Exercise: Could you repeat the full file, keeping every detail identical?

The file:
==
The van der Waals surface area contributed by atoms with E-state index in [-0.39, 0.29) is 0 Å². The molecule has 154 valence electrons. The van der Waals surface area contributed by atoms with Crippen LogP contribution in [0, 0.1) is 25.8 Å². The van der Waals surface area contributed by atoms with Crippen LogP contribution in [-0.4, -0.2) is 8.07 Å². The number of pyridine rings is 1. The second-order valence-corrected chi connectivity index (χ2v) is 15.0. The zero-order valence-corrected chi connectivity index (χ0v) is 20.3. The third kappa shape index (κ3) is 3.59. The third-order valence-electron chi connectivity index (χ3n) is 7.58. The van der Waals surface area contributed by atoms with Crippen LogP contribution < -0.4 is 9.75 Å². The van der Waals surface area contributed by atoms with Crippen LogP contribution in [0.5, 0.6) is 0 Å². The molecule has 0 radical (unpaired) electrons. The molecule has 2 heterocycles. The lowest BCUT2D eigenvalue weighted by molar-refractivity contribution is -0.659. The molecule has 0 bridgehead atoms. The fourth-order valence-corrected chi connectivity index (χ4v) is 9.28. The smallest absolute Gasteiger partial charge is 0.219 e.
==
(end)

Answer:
The van der Waals surface area contributed by atoms with E-state index in [-0.39, 0.29) is 0 Å². The molecule has 154 valence electrons. The van der Waals surface area contributed by atoms with Crippen LogP contribution in [0, 0.1) is 25.8 Å². The van der Waals surface area contributed by atoms with Crippen LogP contribution in [-0.4, -0.2) is 8.07 Å². The number of pyridine rings is 1. The second-order valence-corrected chi connectivity index (χ2v) is 15.0. The zero-order valence-corrected chi connectivity index (χ0v) is 20.3. The third kappa shape index (κ3) is 3.59. The third-order valence-electron chi connectivity index (χ3n) is 7.58. The van der Waals surface area contributed by atoms with Crippen LogP contribution < -0.4 is 9.75 Å². The van der Waals surface area contributed by atoms with Crippen LogP contribution in [0.5, 0.6) is 0 Å². The molecule has 0 radical (unpaired) electrons. The molecule has 2 heterocycles. The lowest BCUT2D eigenvalue weighted by molar-refractivity contribution is -0.659. The molecule has 0 bridgehead atoms. The fourth-order valence-corrected chi connectivity index (χ4v) is 9.28. The smallest absolute Gasteiger partial charge is 0.219 e.